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Exfoliative Toxins of Staphylococcus aureus

1
Department of Analytical Biochemistry, Faculty of Biochemistry, Biophysics and Biotechnology, Jagiellonian University, Krakow, Poland
2
Department of Microbiology, Faculty of Biochemistry, Biophysics and Biotechnology, Jagiellonian University, Krakow, Poland
*
Author to whom correspondence should be addressed.
Toxins 2010, 2(5), 1148-1165; https://doi.org/10.3390/toxins2051148
Received: 1 April 2010 / Revised: 12 May 2010 / Accepted: 19 May 2010 / Published: 25 May 2010
(This article belongs to the Special Issue Protein Toxins as Proteases)
Staphylococcus aureus is an important pathogen of humans and livestock. It causes a diverse array of diseases, ranging from relatively harmless localized skin infections to life-threatening systemic conditions. Among multiple virulence factors, staphylococci secrete several exotoxins directly associated with particular disease symptoms. These include toxic shock syndrome toxin 1 (TSST-1), enterotoxins, and exfoliative toxins (ETs). The latter are particularly interesting as the sole agents responsible for staphylococcal scalded skin syndrome (SSSS), a disease predominantly affecting infants and characterized by the loss of superficial skin layers, dehydration, and secondary infections. The molecular basis of the clinical symptoms of SSSS is well understood. ETs are serine proteases with high substrate specificity, which selectively recognize and hydrolyze desmosomal proteins in the skin. The fascinating road leading to the discovery of ETs as the agents responsible for SSSS and the characterization of the molecular mechanism of their action, including recent advances in the field, are reviewed in this article. View Full-Text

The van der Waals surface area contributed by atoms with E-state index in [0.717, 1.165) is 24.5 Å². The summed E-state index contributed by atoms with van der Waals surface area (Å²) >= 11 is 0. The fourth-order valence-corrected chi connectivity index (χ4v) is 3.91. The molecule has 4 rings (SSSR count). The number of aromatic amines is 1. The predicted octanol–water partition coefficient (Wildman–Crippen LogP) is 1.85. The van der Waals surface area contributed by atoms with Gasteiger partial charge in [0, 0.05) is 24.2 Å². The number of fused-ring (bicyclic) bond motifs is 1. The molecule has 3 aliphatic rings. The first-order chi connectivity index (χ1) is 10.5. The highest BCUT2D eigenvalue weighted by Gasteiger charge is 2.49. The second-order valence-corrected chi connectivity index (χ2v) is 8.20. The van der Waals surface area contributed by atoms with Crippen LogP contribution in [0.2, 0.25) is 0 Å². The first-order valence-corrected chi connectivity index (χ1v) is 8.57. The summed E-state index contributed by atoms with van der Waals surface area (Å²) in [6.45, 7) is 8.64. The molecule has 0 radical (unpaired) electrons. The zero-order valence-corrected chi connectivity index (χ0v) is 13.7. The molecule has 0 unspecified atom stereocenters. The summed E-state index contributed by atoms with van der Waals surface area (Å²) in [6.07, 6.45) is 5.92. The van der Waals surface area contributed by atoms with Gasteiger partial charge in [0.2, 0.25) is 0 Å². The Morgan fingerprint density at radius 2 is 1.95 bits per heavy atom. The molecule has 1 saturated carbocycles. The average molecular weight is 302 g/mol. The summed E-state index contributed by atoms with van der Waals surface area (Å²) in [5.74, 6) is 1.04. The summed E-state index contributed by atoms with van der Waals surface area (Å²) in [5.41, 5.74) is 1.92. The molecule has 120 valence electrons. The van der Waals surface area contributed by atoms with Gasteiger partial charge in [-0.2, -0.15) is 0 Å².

Keywords: exfoliative toxin; epidermolytic toxin; Staphylococcus aureus; staphylococcal scalded skin syndrome; bullous impetigo exfoliative toxin; epidermolytic toxin; Staphylococcus aureus; staphylococcal scalded skin syndrome; bullous impetigo
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Bukowski, M.; Wladyka, B.; Dubin, G. Exfoliative Toxins of Staphylococcus aureus. Toxins 2010, 2, 1148-1165.

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